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The Ancient History syllabus is vast, with Year 12 students covering all aspects of life in as many as four ancient civilisations. Summarising concepts covered in class at the same time as learning new material is challenging for students, particularly leading up to the half yearly exams in April. With just only a couple of weeks of holidays left before school starts for 2015, here is a checklist you can use to ensure you have set yourself up for success in HSC Ancient History in Term One.

  1. Finish your Cities of Vesuvius summary notes. Essay questions for this core topic can be drawn from any of the syllabus dot points, testing areas as specific as the significance of the social structure to contrasting the value of official inscriptions and graffiti as evidence of life in Pompeii and Herculaneum. It is advisable to structure your notes in the same manner as the Board of Studies syllabus to ensure you have enough detail to satisfy each syllabus dot point, particularly in relation to the second major syllabus dot point titled ‘the nature of sources and evidence’. Although there is more research available concerning life in Pompeii, include as much information about Herculaneum as you can. Unless an exam question specifies Pompeii only students are expected to answer with respect to both towns.
  2. Examine written and archaeological sources relating to Pompeii and Herculaneum. It is an expectation of the course that in every question students refer to sources, both those in the source booklet and those of their own knowledge. Examining a variety of sources as an aspect of study will enrich your notes and your responses to exam questions. Students cannot achieve an A range mark in the essay section without referring to sources, and it is not enough to merely discuss the sources which have been provided in the question. It is particularly recommended that students familiarise themselves with the layout of the fora in Pompeii and Herculaneum, and be able to label various buildings and architectural features. Don’t forget to include modern sources, particularly relating to ethical issues in the two sites.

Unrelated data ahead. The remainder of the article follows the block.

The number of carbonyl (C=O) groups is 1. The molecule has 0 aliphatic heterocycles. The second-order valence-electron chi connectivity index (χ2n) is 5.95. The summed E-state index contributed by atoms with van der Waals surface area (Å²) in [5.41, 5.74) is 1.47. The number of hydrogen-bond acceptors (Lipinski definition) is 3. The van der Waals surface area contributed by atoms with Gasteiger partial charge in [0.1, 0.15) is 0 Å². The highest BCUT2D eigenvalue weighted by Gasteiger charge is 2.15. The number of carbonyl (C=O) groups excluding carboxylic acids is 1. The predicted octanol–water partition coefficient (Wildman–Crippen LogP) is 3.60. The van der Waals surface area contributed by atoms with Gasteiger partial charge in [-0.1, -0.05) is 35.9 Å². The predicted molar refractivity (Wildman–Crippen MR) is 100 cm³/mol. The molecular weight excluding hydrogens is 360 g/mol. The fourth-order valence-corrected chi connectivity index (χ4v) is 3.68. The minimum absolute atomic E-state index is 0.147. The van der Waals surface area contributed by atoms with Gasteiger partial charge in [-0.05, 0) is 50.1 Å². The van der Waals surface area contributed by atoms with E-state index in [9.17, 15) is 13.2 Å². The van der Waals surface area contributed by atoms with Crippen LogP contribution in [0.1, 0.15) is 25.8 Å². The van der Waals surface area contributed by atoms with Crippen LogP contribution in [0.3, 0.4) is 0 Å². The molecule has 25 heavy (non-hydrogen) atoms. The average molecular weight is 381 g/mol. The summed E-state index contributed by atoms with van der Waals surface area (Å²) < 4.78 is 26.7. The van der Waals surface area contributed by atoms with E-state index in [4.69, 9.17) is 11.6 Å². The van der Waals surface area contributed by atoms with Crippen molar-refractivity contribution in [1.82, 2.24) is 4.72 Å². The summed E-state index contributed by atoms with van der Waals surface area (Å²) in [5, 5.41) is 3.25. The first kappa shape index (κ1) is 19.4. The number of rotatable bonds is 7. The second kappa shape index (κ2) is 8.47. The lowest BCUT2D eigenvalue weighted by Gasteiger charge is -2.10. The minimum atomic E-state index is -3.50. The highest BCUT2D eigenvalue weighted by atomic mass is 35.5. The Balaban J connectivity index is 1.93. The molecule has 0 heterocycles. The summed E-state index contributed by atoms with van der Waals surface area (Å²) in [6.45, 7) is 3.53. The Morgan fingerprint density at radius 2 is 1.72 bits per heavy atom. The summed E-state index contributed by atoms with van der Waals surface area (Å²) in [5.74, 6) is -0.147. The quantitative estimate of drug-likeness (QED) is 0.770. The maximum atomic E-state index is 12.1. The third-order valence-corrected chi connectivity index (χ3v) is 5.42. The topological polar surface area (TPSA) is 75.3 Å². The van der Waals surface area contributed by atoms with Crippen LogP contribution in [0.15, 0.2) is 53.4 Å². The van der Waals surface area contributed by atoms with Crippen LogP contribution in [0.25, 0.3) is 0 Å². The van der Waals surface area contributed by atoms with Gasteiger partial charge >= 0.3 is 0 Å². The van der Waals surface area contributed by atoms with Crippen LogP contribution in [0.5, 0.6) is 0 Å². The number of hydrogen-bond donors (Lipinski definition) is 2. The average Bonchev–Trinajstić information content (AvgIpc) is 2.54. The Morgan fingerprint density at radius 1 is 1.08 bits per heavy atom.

3. Attempt some practice papers. Practices papers are not merely helpful once you have studied to test your knowledge but also while you are compiling your notes to ensure you have enough information to satisfactorily answer each question. Answering practice questions while referring to your notes can also help to sculpt an exemplar answer to a question that you can then use for study. Try to practice a variety of questions including multiple choice, short answer and essay length responses.
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